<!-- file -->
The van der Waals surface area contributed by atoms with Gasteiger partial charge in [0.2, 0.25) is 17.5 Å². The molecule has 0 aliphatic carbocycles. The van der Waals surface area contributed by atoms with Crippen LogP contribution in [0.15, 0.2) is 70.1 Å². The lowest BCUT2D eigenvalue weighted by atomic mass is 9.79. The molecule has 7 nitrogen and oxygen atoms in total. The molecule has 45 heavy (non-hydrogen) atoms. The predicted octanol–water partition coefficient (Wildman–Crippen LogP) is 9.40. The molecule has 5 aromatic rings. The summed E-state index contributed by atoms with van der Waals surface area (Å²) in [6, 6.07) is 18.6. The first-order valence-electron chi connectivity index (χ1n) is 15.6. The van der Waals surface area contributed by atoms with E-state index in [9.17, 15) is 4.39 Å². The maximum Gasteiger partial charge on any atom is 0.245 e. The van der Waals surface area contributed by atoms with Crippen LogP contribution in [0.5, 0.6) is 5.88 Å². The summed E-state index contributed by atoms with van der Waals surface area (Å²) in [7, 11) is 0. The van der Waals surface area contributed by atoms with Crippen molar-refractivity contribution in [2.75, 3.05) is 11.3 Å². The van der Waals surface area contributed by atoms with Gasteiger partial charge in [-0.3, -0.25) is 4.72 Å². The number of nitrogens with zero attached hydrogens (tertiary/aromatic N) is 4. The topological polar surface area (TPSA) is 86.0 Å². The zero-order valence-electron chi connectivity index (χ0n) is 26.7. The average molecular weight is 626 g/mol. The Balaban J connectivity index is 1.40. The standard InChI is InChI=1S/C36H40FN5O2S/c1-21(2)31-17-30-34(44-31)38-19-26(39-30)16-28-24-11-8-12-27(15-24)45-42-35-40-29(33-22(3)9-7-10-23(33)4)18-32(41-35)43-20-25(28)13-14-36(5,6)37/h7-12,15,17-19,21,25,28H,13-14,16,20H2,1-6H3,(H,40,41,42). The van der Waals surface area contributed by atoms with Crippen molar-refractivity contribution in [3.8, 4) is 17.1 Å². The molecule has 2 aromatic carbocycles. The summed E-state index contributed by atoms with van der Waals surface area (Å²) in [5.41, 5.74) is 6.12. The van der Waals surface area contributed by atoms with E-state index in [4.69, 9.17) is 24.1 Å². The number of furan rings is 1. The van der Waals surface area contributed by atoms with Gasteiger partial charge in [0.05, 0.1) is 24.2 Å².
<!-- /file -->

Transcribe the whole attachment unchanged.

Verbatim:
The van der Waals surface area contributed by atoms with Gasteiger partial charge in [0.2, 0.25) is 17.5 Å². The molecule has 0 aliphatic carbocycles. The van der Waals surface area contributed by atoms with Crippen LogP contribution in [0.15, 0.2) is 70.1 Å². The lowest BCUT2D eigenvalue weighted by atomic mass is 9.79. The molecule has 7 nitrogen and oxygen atoms in total. The molecule has 45 heavy (non-hydrogen) atoms. The predicted octanol–water partition coefficient (Wildman–Crippen LogP) is 9.40. The molecule has 5 aromatic rings. The summed E-state index contributed by atoms with van der Waals surface area (Å²) in [6, 6.07) is 18.6. The first-order valence-electron chi connectivity index (χ1n) is 15.6. The van der Waals surface area contributed by atoms with E-state index in [9.17, 15) is 4.39 Å². The maximum Gasteiger partial charge on any atom is 0.245 e. The van der Waals surface area contributed by atoms with Crippen LogP contribution in [0.5, 0.6) is 5.88 Å². The summed E-state index contributed by atoms with van der Waals surface area (Å²) in [7, 11) is 0. The van der Waals surface area contributed by atoms with Crippen molar-refractivity contribution in [2.75, 3.05) is 11.3 Å². The van der Waals surface area contributed by atoms with Gasteiger partial charge in [-0.3, -0.25) is 4.72 Å². The number of nitrogens with zero attached hydrogens (tertiary/aromatic N) is 4. The topological polar surface area (TPSA) is 86.0 Å². The zero-order valence-electron chi connectivity index (χ0n) is 26.7. The average molecular weight is 626 g/mol. The Balaban J connectivity index is 1.40. The standard InChI is InChI=1S/C36H40FN5O2S/c1-21(2)31-17-30-34(44-31)38-19-26(39-30)16-28-24-11-8-12-27(15-24)45-42-35-40-29(33-22(3)9-7-10-23(33)4)18-32(41-35)43-20-25(28)13-14-36(5,6)37/h7-12,15,17-19,21,25,28H,13-14,16,20H2,1-6H3,(H,40,41,42). The van der Waals surface area contributed by atoms with Crippen molar-refractivity contribution in [3.8, 4) is 17.1 Å². The molecule has 2 aromatic carbocycles. The summed E-state index contributed by atoms with van der Waals surface area (Å²) in [5.41, 5.74) is 6.12. The van der Waals surface area contributed by atoms with E-state index in [4.69, 9.17) is 24.1 Å². The number of furan rings is 1. The van der Waals surface area contributed by atoms with Gasteiger partial charge in [0.05, 0.1) is 24.2 Å².